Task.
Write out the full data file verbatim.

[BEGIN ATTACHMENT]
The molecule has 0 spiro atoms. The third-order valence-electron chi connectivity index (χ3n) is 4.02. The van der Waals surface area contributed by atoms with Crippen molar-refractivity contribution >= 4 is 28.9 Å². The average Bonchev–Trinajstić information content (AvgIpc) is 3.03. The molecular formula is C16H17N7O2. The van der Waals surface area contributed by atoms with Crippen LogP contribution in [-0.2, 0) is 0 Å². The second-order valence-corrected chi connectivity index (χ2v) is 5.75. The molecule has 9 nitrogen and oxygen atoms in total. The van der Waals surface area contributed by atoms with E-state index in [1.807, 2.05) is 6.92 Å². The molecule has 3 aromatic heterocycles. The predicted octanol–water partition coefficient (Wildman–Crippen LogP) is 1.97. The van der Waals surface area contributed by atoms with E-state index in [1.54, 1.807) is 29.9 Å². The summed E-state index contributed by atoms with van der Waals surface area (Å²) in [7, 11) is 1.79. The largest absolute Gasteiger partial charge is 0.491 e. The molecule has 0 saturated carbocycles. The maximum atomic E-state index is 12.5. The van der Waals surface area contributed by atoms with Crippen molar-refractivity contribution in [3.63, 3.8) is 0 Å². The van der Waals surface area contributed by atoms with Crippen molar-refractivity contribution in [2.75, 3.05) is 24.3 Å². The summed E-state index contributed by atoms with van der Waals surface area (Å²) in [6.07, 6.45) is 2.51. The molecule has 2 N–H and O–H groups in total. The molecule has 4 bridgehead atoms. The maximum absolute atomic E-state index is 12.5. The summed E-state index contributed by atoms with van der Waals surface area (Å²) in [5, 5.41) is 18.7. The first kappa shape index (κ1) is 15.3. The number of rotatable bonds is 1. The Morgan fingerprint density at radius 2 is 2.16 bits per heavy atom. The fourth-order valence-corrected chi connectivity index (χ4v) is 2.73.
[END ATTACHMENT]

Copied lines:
The molecule has 0 spiro atoms. The third-order valence-electron chi connectivity index (χ3n) is 4.02. The van der Waals surface area contributed by atoms with Crippen molar-refractivity contribution >= 4 is 28.9 Å². The average Bonchev–Trinajstić information content (AvgIpc) is 3.03. The molecular formula is C16H17N7O2. The van der Waals surface area contributed by atoms with Crippen LogP contribution in [-0.2, 0) is 0 Å². The second-order valence-corrected chi connectivity index (χ2v) is 5.75. The molecule has 9 nitrogen and oxygen atoms in total. The van der Waals surface area contributed by atoms with E-state index in [1.807, 2.05) is 6.92 Å². The molecule has 3 aromatic heterocycles. The predicted octanol–water partition coefficient (Wildman–Crippen LogP) is 1.97. The van der Waals surface area contributed by atoms with E-state index in [1.54, 1.807) is 29.9 Å². The summed E-state index contributed by atoms with van der Waals surface area (Å²) in [7, 11) is 1.79. The largest absolute Gasteiger partial charge is 0.491 e. The molecule has 0 saturated carbocycles. The maximum atomic E-state index is 12.5. The van der Waals surface area contributed by atoms with Crippen molar-refractivity contribution in [3.63, 3.8) is 0 Å². The van der Waals surface area contributed by atoms with Crippen molar-refractivity contribution in [2.75, 3.05) is 24.3 Å². The summed E-state index contributed by atoms with van der Waals surface area (Å²) in [6.07, 6.45) is 2.51. The molecule has 2 N–H and O–H groups in total. The molecule has 4 bridgehead atoms. The maximum absolute atomic E-state index is 12.5. The summed E-state index contributed by atoms with van der Waals surface area (Å²) in [5, 5.41) is 18.7. The first kappa shape index (κ1) is 15.3. The number of rotatable bonds is 1. The Morgan fingerprint density at radius 2 is 2.16 bits per heavy atom. The fourth-order valence-corrected chi connectivity index (χ4v) is 2.73.